Abigail Garner, who started FamiliesLikeMine.com, has written ”Families Like Mine: Children of Gay Parents Tell It Like It Is” for kids of gay or questioning parents and what to do in this homo-hostile world. PFLAG - Parents and Friends of Lesbians and Gays (www.pflag.org) is a guide for parents and friends who want to support their LGBTQ children, who face a whole other set of challenges and explorations.
So with the words of modern artist Bret Dennon, “Let’s make the most of this life.” Simple words that families can remember in the face of adversity! The family definition is the biggest difference, and to me, it just doesn’t seem as important at the end of the day.
This is Straighty Says, and I’ll shoot it to you straight!
on 08/10/2011 - 01:46 pm
I am SO pumped about this week’s Straighty topic...music! Music today is so diverse, so abundant, and downright fruity to boot. Thankfully, there is a rhythm, a sound and an emotion for every experience in life. Music can take us anywhere, so let’s ride back over the rainbow and see what we find.
I’m going to look deep on this one, considering the mass amounts of time I have spent in the Nashville music scene. I’ve been writing songs for years, so I know how important the message behind the song can be. Music can be healing like medicine, soothing like molasses. Let’s check out a few of the tunes that have rocked the LGBTQ world.
Christina Aguilera's "Beautiful" was voted the most empowering song of the past decade for LGBT people. Across the board, I would say that this song has been an anthem for gays and straights alike. It almost makes me cry just thinking about the words, they carry such power and truth! The melody of this one is haunting and uplifting all at the same time. If you haven’t heard it, I’ve included a link to the video here for your listening pleasure. Get those tissues ready. Beautiful Video - http://youtu.be/eAfyFTzZDMM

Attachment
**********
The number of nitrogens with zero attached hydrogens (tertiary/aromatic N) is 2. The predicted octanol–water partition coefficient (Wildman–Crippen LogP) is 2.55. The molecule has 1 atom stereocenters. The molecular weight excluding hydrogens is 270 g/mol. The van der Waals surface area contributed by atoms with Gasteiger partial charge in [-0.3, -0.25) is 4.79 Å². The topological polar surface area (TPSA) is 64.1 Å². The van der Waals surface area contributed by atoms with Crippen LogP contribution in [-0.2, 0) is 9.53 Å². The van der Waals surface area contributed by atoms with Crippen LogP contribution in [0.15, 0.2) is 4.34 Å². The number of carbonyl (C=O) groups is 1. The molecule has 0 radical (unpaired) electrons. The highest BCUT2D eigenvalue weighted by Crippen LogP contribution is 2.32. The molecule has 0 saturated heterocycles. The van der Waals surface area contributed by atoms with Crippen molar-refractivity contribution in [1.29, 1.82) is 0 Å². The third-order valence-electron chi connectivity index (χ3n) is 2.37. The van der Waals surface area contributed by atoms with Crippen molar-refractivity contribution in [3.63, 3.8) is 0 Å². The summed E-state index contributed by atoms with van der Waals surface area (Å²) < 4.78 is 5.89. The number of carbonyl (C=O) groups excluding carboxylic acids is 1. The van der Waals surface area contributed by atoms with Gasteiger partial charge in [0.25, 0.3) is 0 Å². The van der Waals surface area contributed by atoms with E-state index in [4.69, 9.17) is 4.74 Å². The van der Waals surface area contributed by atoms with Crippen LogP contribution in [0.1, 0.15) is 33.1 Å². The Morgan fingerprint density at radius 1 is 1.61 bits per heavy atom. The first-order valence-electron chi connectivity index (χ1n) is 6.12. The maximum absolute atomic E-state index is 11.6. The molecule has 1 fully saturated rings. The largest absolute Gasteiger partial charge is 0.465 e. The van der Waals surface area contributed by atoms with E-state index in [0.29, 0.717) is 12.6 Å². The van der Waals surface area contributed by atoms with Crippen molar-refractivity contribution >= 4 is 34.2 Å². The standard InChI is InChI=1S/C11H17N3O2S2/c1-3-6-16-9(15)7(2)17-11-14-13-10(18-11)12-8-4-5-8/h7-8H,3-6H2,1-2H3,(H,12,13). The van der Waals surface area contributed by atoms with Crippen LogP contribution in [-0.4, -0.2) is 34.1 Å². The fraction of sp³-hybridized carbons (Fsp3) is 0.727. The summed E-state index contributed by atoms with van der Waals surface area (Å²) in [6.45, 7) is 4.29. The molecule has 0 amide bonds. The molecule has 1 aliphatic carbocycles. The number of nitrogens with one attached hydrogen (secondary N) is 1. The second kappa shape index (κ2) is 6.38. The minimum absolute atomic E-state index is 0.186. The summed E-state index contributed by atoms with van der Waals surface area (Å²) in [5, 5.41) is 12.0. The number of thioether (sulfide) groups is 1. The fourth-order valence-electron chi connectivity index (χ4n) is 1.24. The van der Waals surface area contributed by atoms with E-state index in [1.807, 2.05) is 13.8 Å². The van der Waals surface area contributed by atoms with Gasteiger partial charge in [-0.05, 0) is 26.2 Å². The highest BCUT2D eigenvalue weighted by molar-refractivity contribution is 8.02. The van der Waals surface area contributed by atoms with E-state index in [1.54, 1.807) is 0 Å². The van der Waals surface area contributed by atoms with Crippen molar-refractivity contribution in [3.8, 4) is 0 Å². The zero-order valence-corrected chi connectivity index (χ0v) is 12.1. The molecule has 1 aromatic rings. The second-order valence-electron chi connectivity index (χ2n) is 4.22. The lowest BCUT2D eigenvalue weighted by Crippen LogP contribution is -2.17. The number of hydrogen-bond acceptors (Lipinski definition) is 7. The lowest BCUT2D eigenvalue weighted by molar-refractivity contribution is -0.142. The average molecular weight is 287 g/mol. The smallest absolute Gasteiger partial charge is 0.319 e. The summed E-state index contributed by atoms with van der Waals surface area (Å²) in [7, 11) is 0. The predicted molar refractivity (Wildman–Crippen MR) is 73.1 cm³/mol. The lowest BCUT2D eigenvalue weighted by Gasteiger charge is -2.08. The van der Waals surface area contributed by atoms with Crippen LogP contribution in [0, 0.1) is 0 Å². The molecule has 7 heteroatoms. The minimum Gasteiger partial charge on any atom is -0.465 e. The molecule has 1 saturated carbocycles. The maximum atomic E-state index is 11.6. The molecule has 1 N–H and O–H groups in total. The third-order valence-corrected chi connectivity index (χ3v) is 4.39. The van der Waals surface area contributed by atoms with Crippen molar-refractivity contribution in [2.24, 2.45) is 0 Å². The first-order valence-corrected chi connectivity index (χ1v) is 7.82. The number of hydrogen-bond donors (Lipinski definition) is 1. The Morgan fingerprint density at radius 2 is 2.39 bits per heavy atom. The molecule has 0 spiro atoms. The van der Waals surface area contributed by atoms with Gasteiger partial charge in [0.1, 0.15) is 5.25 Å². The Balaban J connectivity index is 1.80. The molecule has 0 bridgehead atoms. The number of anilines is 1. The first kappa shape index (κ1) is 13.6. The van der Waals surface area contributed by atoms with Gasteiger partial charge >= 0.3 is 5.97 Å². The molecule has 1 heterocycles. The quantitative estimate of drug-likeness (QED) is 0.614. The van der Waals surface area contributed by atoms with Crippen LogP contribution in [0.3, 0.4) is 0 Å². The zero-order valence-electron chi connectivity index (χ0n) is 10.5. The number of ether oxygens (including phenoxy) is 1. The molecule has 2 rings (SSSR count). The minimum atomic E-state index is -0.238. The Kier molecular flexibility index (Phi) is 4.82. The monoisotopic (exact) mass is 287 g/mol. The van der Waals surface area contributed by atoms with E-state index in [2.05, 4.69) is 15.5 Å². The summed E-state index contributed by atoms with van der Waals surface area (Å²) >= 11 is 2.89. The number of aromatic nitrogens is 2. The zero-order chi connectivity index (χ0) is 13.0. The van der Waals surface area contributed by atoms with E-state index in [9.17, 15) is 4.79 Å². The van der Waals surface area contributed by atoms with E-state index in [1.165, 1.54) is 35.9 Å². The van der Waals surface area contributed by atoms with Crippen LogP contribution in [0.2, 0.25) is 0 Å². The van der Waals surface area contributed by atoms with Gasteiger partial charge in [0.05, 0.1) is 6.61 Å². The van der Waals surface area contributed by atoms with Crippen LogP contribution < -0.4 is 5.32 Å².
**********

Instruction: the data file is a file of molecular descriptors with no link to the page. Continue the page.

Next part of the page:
“Raise Your Glass” by Pink and “Defying Gravity” (from the production of Wicked) are two more super empowering hits that cater to the LGBT community. They just plain ol’ feel good. Every time I hear “So raise your glass if you are wrong, in all the right ways!”, I can’t help but giggle. Our company’s CFO has Pink as his ringtone and I call him over and over just to hear it. I can’t get enough, it makes me wave my hands in the air!
Now at the 52nd Annual Grammy Awards, Elton John and Lady Gaga’s brought the music world full-circle with their duets and age-barrier defiance. Yes, they are both outlandish. Yes, they are both wacky and over the edge. And this is why we love them. They take “extraordinary” to the extreme, and can make even the oddest of us seem, well, normal. But as their performances show us, songs are one of the BEST ways to bring us all together. Gay, straight, weird or weirder, we can all sing along. Matter of fact, there are a whole slew of songs out there that our gay amigos and amigas have claimed for their own. See for yourself! http://en.wikipedia.org/wiki/Gay_anthem
George Michael, Cyndi Lauper, Culture Club, Madonna and The Village People have also written anthems for the gay community. Miley Cyrus is one of the youngest advocates who uses her celebrity status for the good. And last but not least, I just want to remember my good friend, Ricky Martin. Ok, we’re not actually friends. But I wish we were. It took Rick a long time to come out, and we Straighties wish he would go back in. J/k, more power to you, brother. Just keep singin’ those hits.
This is Straighty Says and I’ll shoot it to you straight!